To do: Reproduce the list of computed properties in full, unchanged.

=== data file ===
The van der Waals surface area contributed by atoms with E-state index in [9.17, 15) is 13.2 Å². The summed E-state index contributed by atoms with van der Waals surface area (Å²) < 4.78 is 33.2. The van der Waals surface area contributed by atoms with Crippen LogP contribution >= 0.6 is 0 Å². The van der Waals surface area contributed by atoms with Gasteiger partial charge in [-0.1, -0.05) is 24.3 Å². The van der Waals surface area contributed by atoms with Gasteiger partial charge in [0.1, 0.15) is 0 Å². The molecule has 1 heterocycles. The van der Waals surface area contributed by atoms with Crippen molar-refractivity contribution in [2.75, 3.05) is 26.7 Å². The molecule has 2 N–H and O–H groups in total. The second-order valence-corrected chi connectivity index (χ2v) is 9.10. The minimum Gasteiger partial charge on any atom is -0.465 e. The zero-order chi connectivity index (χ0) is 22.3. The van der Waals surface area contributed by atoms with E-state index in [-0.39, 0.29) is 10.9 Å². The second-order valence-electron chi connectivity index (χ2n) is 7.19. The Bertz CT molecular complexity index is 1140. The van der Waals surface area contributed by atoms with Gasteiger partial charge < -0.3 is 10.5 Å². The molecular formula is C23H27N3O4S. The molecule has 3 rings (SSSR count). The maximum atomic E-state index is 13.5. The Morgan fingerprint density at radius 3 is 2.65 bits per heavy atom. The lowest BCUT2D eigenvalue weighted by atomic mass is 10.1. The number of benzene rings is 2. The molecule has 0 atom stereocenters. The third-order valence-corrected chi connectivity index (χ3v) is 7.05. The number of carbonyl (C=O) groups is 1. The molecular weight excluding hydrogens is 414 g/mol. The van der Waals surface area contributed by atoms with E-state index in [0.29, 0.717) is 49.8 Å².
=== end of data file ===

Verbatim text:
The van der Waals surface area contributed by atoms with E-state index in [9.17, 15) is 13.2 Å². The summed E-state index contributed by atoms with van der Waals surface area (Å²) < 4.78 is 33.2. The van der Waals surface area contributed by atoms with Crippen LogP contribution >= 0.6 is 0 Å². The van der Waals surface area contributed by atoms with Gasteiger partial charge in [-0.1, -0.05) is 24.3 Å². The van der Waals surface area contributed by atoms with Gasteiger partial charge in [0.1, 0.15) is 0 Å². The molecule has 1 heterocycles. The van der Waals surface area contributed by atoms with Crippen molar-refractivity contribution in [2.75, 3.05) is 26.7 Å². The molecule has 2 N–H and O–H groups in total. The second-order valence-corrected chi connectivity index (χ2v) is 9.10. The minimum Gasteiger partial charge on any atom is -0.465 e. The zero-order chi connectivity index (χ0) is 22.3. The van der Waals surface area contributed by atoms with E-state index in [-0.39, 0.29) is 10.9 Å². The second-order valence-electron chi connectivity index (χ2n) is 7.19. The Bertz CT molecular complexity index is 1140. The van der Waals surface area contributed by atoms with Gasteiger partial charge < -0.3 is 10.5 Å². The molecular formula is C23H27N3O4S. The molecule has 3 rings (SSSR count). The maximum atomic E-state index is 13.5. The Morgan fingerprint density at radius 3 is 2.65 bits per heavy atom. The lowest BCUT2D eigenvalue weighted by atomic mass is 10.1. The number of benzene rings is 2. The molecule has 0 atom stereocenters. The third-order valence-corrected chi connectivity index (χ3v) is 7.05. The number of carbonyl (C=O) groups is 1. The molecular weight excluding hydrogens is 414 g/mol. The van der Waals surface area contributed by atoms with E-state index in [0.29, 0.717) is 49.8 Å².